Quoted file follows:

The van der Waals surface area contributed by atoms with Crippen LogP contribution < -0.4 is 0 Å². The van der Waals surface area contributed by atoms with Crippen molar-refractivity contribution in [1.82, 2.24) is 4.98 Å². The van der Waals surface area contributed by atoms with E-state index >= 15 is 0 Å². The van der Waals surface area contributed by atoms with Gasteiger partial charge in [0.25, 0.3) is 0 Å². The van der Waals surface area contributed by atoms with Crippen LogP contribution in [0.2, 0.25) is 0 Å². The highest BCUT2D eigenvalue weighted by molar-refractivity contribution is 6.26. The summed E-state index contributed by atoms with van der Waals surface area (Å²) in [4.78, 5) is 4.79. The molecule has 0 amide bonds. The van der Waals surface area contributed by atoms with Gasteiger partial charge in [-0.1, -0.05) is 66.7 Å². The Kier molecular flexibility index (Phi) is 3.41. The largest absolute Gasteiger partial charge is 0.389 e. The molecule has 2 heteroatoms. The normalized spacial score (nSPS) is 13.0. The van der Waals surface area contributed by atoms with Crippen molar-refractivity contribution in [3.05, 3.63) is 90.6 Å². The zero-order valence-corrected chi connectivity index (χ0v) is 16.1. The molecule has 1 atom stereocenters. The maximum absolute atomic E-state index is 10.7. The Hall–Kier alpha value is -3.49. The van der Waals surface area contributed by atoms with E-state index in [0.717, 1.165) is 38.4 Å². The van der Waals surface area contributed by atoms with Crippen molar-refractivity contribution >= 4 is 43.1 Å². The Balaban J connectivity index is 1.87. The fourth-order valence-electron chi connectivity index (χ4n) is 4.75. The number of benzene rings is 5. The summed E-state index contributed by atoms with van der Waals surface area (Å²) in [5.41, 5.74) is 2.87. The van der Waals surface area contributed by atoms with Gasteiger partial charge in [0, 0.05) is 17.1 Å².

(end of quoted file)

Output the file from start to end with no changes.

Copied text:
The van der Waals surface area contributed by atoms with Crippen LogP contribution < -0.4 is 0 Å². The van der Waals surface area contributed by atoms with Crippen molar-refractivity contribution in [1.82, 2.24) is 4.98 Å². The van der Waals surface area contributed by atoms with E-state index >= 15 is 0 Å². The van der Waals surface area contributed by atoms with Gasteiger partial charge in [0.25, 0.3) is 0 Å². The van der Waals surface area contributed by atoms with Crippen LogP contribution in [0.2, 0.25) is 0 Å². The highest BCUT2D eigenvalue weighted by molar-refractivity contribution is 6.26. The summed E-state index contributed by atoms with van der Waals surface area (Å²) in [4.78, 5) is 4.79. The molecule has 0 amide bonds. The van der Waals surface area contributed by atoms with Gasteiger partial charge in [-0.1, -0.05) is 66.7 Å². The Kier molecular flexibility index (Phi) is 3.41. The largest absolute Gasteiger partial charge is 0.389 e. The molecule has 2 heteroatoms. The normalized spacial score (nSPS) is 13.0. The van der Waals surface area contributed by atoms with Crippen molar-refractivity contribution in [3.05, 3.63) is 90.6 Å². The zero-order valence-corrected chi connectivity index (χ0v) is 16.1. The molecule has 1 atom stereocenters. The maximum absolute atomic E-state index is 10.7. The Hall–Kier alpha value is -3.49. The van der Waals surface area contributed by atoms with E-state index in [0.717, 1.165) is 38.4 Å². The van der Waals surface area contributed by atoms with Crippen molar-refractivity contribution >= 4 is 43.1 Å². The Balaban J connectivity index is 1.87. The fourth-order valence-electron chi connectivity index (χ4n) is 4.75. The number of benzene rings is 5. The summed E-state index contributed by atoms with van der Waals surface area (Å²) in [5.41, 5.74) is 2.87. The van der Waals surface area contributed by atoms with Gasteiger partial charge in [0, 0.05) is 17.1 Å².